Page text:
Early Pavillion, WY From Noble Rock
The town of Pavillion had a lot to offer in 1908 and 1926
IN 1908, about twenty-six miles Northwest from Riverton, and thirty-three miles North from Lander, a small town was established. Originally spelled Pavilion, Townsite Company surveyor Boyne Drummond made a small error when he recorded the town as Pavillion with two Ls. The name stuck and the town has been spelled as so ever since. The plotting of the new town was made possible by the purchase of 40 acres from the Lee Mote homestead and 40 acres from the Walter H. Thiess homestead. These acres created the original plat of Pavillion in 1908, with the boundary of the two homesteads becoming Center Avenue.
Pavillion had its ups and downs since the first settlers arrived. The first problem came about when in 1912 the local school house was closed due to the lack of the promised irrigation water that had yet to arrive. This lack of water for irrigation caused many homesteaders to pack up and leave for greener pastures, causing the closing of the school. Several years later, in 1919, surveyors arrived to survey for ditches and in 1921 the Midvale Irrigation district was formed. The belated water soon arrived in 1926 when the ditch was finished. During that year several clubs and organizations started up in the now booming town of Pavillion. There was a Boy Scouts club, an Extension club, the American Legion and an Auxiliary. A newspaper also came to town ran by Jack Long, called The Fremont County Independent.
The Pavillion area was reported to have a climate was ideal and was free from the elements that created cyclones or blizzards. This encouragement brought farmers to the land to plant alfalfa, sweet clover, wheat, barley, rye, oats, potatoes, the well known sugar beets, and all kinds of root crops. Along with the great production of crops, the Pavillion history also had an abundance of producing oil fields within short distance of the townsite. Of these oil fields there was the Maverick Springs field, where the Union Oil Company, the Ohio, and Texas Oil Companies operated, the Pilot Butte field, that was just a few miles southwest of Pavillion, and the Sheldon Dome that lay west of Pavillion.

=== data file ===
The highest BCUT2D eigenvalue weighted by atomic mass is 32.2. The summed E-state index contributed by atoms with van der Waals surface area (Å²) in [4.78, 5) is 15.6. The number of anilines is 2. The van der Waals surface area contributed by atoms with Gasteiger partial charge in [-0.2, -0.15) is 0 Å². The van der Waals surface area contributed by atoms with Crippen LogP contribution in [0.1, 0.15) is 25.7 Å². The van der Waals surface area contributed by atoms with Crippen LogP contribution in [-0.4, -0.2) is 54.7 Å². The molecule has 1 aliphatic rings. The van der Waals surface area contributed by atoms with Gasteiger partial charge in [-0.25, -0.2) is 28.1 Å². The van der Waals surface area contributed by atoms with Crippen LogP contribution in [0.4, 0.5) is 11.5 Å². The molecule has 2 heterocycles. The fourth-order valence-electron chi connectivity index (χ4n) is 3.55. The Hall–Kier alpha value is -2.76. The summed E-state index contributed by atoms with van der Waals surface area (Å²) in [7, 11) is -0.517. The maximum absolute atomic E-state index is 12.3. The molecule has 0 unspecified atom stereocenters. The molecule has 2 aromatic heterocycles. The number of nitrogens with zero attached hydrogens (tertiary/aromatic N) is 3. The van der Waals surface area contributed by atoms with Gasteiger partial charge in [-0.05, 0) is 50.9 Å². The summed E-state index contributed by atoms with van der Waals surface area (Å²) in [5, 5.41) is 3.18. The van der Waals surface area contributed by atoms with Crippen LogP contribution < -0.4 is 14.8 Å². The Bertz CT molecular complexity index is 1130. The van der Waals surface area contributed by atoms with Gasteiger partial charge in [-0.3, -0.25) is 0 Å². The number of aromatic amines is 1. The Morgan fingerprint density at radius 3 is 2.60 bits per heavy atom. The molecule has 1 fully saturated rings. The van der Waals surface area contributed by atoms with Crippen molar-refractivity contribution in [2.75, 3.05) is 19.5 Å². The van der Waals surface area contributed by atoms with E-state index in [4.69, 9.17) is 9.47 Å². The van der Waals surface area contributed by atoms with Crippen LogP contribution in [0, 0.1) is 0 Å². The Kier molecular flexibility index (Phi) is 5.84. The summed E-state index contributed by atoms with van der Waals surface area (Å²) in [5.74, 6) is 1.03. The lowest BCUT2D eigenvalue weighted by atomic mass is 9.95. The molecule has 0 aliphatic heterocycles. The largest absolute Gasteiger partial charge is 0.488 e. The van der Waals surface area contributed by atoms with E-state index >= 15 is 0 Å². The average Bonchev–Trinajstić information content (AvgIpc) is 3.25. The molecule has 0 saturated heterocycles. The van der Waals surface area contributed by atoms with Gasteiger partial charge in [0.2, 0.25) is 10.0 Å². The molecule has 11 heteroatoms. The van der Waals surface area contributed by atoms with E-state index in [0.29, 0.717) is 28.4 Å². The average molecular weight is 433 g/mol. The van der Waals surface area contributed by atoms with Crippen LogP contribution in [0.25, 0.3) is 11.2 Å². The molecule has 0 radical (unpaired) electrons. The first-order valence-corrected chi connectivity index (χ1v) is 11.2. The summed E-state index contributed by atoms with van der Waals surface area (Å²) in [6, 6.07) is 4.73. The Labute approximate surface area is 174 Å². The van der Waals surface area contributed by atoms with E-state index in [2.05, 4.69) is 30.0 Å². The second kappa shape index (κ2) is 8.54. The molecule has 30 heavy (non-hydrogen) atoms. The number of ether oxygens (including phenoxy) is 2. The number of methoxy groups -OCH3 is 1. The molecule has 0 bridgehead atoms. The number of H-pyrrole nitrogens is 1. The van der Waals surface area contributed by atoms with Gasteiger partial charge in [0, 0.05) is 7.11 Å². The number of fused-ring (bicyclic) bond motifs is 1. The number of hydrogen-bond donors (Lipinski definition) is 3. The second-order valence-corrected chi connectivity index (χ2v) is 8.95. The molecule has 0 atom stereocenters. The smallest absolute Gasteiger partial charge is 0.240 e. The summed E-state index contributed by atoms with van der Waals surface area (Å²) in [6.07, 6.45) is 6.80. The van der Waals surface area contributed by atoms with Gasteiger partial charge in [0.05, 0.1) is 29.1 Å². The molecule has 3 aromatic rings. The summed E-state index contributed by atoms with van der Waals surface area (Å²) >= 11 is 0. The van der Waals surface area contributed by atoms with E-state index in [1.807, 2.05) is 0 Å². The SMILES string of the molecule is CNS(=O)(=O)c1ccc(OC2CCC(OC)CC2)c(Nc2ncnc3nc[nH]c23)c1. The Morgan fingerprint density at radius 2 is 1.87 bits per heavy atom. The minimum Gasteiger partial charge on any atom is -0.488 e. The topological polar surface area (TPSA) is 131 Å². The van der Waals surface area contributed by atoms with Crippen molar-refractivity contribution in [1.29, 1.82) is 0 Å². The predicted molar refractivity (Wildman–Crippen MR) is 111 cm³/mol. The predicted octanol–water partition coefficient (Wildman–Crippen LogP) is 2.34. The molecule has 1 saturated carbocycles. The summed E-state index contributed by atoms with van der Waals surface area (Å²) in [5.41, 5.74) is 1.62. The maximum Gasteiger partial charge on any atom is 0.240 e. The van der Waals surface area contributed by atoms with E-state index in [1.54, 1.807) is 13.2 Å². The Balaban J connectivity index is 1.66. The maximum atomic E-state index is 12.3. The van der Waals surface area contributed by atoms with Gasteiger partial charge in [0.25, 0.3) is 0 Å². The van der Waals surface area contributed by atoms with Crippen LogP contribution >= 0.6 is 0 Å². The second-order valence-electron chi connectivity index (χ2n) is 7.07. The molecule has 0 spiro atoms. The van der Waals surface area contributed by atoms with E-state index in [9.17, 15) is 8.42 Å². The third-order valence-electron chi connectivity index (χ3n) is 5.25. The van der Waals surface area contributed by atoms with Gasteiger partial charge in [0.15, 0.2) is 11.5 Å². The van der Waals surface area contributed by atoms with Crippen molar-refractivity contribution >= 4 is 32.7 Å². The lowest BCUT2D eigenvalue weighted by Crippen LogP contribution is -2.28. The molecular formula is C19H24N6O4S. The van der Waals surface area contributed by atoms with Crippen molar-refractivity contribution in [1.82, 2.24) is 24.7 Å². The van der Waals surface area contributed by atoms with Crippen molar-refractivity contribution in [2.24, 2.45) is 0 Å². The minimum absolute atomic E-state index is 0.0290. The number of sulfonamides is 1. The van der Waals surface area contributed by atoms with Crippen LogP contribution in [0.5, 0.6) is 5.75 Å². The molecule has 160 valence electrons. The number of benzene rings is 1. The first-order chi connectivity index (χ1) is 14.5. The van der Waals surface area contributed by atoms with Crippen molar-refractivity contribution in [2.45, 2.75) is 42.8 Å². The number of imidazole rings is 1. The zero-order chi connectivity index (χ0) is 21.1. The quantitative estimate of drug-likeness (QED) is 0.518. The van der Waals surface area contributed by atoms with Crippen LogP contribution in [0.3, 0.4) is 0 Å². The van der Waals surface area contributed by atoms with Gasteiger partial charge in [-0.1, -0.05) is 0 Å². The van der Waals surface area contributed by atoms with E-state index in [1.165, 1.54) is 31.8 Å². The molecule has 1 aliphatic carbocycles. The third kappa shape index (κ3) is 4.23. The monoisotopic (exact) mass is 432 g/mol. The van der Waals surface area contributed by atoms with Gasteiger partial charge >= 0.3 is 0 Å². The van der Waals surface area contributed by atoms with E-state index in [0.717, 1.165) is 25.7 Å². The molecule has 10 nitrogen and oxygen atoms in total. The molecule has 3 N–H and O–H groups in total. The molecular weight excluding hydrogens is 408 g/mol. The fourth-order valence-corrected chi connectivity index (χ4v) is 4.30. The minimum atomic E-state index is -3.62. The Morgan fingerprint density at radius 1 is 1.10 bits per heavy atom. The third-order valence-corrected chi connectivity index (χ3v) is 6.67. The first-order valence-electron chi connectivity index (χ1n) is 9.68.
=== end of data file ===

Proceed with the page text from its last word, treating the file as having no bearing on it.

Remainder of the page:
Re-discover the Winds by visiting the Dubois Museum, the Pioneer Museum in Lander or the Riverton Museum. Log onto www.fremontcountymuseums.com for a complete schedule of events, latest newsletter and the latest Wind River Mountaineer.
Next up for the Fremont County Museums
May 20th 9:30 am at the Riverton Museum, “Shoshoni Cemetery Adventure Trek” Wind River Visitors Council Adventure Trek
May 20th 9:00 am at the Dubois Museum, “Beginning Photography” with Ellen Jungck, Wyoming Community Bank Discovery Speakers Series
May 20th 10:00 am at the Pioneer Museum “Lander Historic Walking Tour” with Randy Wise, Wind River Visitors Council Adventure Trek